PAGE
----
Back to the story! I am going to borrow some of the imagery here from Ken Gire, in his book Moments with the Savior, where he tells the story beautifully. So the baptism in the River Jordan is over and just west of Jericho, towers a mountain range interspersed with caves. Jesus leaves Jordan and the neighboring beautiful and lush paradise of Jericho to enter into “an almost perpendicular wall of rock twelve or fifteen hundred feet above the plain.” Take a look at the picture. What you see is an endless wasteland filled with splintered rocks and deep dark gorges. As you walk up these mountainous areas, you will probably see some bones here and there of some people who ran here for seclusion, but now these bones lie in the sand to be bleached by the sun. Jesus looks down at his feet and sees impoverished plants reaching skyward like beggars begging for money. It is dry and hot.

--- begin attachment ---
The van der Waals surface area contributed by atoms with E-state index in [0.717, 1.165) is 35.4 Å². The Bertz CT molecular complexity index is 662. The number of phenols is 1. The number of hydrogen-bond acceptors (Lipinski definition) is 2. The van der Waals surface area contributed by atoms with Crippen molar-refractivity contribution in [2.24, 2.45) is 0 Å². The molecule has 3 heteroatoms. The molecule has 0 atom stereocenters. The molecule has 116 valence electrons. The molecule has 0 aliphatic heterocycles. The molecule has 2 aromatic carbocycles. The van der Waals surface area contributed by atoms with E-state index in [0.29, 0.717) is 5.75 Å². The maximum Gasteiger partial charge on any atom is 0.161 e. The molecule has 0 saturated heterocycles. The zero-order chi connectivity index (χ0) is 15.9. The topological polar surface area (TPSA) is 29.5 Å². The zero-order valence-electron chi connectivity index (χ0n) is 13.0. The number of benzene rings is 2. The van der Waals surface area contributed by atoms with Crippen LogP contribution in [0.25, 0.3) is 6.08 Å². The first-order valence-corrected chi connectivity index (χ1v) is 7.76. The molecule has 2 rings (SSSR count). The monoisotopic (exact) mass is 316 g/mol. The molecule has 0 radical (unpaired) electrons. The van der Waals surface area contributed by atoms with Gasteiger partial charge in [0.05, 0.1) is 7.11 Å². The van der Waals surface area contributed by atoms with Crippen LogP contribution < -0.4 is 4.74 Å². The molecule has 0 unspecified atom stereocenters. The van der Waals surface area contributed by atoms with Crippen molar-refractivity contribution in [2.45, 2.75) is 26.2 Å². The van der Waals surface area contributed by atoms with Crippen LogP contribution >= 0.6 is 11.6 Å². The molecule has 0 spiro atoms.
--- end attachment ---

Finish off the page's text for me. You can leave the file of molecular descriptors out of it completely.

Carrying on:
Jesus notices that he will not have any place to lay his head but perhaps in those caves where who-knows-what kind of animals now make their abode. Well the first day goes by and the moon begins to rise above the horizon. Do you know what happens to the desert at night? It comes alive! Insects emerge out of their holes. Rats cautiously scurry across the sand while some reptiles slither over the rocks. Jesus settles in a shallow cave carved out of the hillside. His only bed is the cold hard ground; his only blanket the dark of night.
But he is not alone. Mark tells us that he was with the wild animals (Mark 1:13). What an ironic situation! The Creator of the Universe who once walked freely in the garden of Eden in the cool of the day now veiled in human flesh does not have a place to lay his head and having to battle with Satan at the same time. This goes on for one day, hunger pangs fill him, but then two and three days go by and his body metabolism changes…..40 days!!